His Way Of Looking At Genetically Modified Food Will Make You Go WTF At First And Then — WHOA

Do we really want to be afraid of science? A guy who knows has an answer.


Most food you buy ... it's already genetically modified. Yep.

On that note, here are ...


I have eaten wild apples, and he's right. I never thought of it that way!


He has no problem with that. I'm not surprised he has no problem with science, but his amount of having no problem leaves me ... interested.


Artificial selection! Interesting ...


True. Seedless watermelon didn't just *happen*.


Now it makes sense that folks would breed silkworms to produce more silk. I didn't know that they couldn't exist in the wild anymore! Lotta learning goin' on here.

This is the point where I go, WAIT. BY HATING ON GMOs, WAS I HATING ON SCIENCE?

Aw, Neil, you're always making me smarter.

Albert Einstein

One of the strangest things about being human is that people of lesser intelligence tend to overestimate how smart they are and people who are highly intelligent tend to underestimate how smart they are.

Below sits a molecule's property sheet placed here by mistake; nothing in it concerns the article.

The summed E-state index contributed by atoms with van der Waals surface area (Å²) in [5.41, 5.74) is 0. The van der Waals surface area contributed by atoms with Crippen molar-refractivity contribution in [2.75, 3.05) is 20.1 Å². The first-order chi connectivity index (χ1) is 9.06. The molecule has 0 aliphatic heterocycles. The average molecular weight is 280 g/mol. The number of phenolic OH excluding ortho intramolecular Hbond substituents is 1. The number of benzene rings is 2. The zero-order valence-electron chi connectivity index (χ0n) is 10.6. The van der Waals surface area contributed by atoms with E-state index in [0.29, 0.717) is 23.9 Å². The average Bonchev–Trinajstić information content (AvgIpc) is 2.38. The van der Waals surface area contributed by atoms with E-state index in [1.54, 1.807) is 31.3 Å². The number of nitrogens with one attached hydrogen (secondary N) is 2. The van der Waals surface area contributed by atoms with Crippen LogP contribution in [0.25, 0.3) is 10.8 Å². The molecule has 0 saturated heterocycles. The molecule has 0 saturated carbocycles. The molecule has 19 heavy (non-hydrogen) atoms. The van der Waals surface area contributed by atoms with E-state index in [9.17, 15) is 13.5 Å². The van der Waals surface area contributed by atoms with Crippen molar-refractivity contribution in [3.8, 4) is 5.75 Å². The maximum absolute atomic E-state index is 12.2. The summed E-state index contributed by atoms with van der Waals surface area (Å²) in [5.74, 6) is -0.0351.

This is called the Dunning-Kruger effect and it’s proven every time you log onto Facebook and see someone from high school who thinks they know more about vaccines than a doctor.

The interesting thing is that even though people are poor judges of their own smarts, we’ve evolved to be pretty good at judging the intelligence of others.

“Such findings imply that, in order to be adaptive, first impressions of personality or social characteristics should be accurate,” a study published in the journal Intelligence says. “There is accumulating evidence that this is indeed the case—at least to some extent—for traits such as intelligence extraversion, conscientiousness, openness, and narcissism, and even for characteristics such as sexual orientation, political ideology, or antigay prejudice.”

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